(15)

For the above terms, *k* is the extinction matrix, ± indicate upward/downward directions, *c* and *t* indicate the crown and trunk layers, respectively, *R* is the reflectivity matrix of the specular surface, *G* is the rough surface scattering matrix, and *A* represents the scattering that occurs in the crown and trunk layers, which are calculated by the phase and the extinction matrices. For more details of the scattering models, please see the corresponding reference (Ulaby et al. 1988).

### Wave synthesis technique

In microwave SoOp-R, the reflected signal on the ground surface is relatively weaker than the direct signal, and the receivers need specific features. These include accounting for the different polarizations, so that the reception of the reflected signal is strong enough for measurements. Unfortunately, the existing microwave scattering models are only developed for linear polarization, because these are usually used for the traditional radiometry and monostatic radars. However, the new emerging SoOP-R remote sensing technique uses the circular polarization, since it needs to overcome the ionospheric effects. Therefore, by employing the wave synthesis technique, here we present the required modifications to the existing scattering models, so that we obtain a model capable of estimating the bistatic scattering at various polarization combinations. The scattering characteristics for different polarizations are obtained according to the method of wave synthesis (Liang and Pierce 2005) as follows:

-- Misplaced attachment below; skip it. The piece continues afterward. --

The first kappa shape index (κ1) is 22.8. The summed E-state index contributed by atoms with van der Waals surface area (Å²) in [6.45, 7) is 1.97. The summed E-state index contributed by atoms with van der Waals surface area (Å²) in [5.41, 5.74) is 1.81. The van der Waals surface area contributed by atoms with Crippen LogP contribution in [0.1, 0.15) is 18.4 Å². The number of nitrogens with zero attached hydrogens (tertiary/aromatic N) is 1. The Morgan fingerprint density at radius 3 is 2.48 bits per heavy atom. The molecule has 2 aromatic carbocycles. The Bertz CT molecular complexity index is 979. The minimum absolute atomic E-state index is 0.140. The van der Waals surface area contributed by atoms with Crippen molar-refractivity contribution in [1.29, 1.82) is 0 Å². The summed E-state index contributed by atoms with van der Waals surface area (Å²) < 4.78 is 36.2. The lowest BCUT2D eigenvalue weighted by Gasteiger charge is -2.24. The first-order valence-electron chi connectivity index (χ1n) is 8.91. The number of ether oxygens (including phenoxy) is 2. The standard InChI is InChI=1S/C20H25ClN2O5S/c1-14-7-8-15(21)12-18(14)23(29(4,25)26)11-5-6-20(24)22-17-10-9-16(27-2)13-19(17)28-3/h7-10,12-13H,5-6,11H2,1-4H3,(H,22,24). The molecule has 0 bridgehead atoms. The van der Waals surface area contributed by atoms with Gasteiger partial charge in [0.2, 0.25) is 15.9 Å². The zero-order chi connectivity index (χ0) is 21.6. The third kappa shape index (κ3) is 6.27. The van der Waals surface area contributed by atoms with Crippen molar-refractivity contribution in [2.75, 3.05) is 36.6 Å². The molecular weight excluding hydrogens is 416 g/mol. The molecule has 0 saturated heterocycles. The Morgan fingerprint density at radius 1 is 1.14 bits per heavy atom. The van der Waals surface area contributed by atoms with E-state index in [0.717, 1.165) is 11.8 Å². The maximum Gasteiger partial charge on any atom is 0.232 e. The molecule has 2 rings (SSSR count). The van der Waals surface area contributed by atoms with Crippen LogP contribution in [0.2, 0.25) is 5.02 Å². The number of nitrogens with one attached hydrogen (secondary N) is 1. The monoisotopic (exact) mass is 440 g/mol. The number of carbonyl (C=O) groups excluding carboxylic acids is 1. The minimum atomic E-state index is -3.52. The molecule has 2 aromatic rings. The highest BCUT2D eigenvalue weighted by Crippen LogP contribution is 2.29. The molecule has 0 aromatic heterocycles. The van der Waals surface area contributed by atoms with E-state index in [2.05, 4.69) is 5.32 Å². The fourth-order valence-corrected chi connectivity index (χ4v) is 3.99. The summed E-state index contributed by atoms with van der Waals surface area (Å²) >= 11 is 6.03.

$${\sigma _r}_t({\psi _r},{\chi _r},{\psi _t},{\chi _t}) = 4\pi \tilde Y_m^r{M_m}Y_m^t$$

(16)

In this equation, Mm is the modified Mueller matrix, and Ym is the modified stokes vector, where the upper subscript r and t indicate the polarization of transmitted and received signals. These depend on the variables of orientation angle ψ and ellipticity angle χ, respectively. After changing the orientation angles and ellipticity angle, we can get the bistatic scattering properties at various polarizations.

### Model validation and future prospects

The MIMICS model in its backscattering form is available to the scientific community and it has been validated with in situ measurements (Ulaby et al. 1988). However, since the bistatic form of the MIMICS model has not been developed yet, here we upgrade the MIMICS model to the bistatic form and validate the results with the references (Ferrazzoli et al. 2011; Ulaby et al. 1988). In SoOP-R the transmitted signals are in right hand circular polarization to overcome the ionospheric effects. Since the existing forms of the scattering models are in linear polarization (Ferrazzoli et al. 2011; Ulaby et al. 1988), here we employ the wave synthesis technique to obtain the various polarization combinations. We modify the Stokes vectors to the linear polarization form and find out that the results are similar to that of the linear form of the model. Future works are addressed to validate the model with in situ measurements.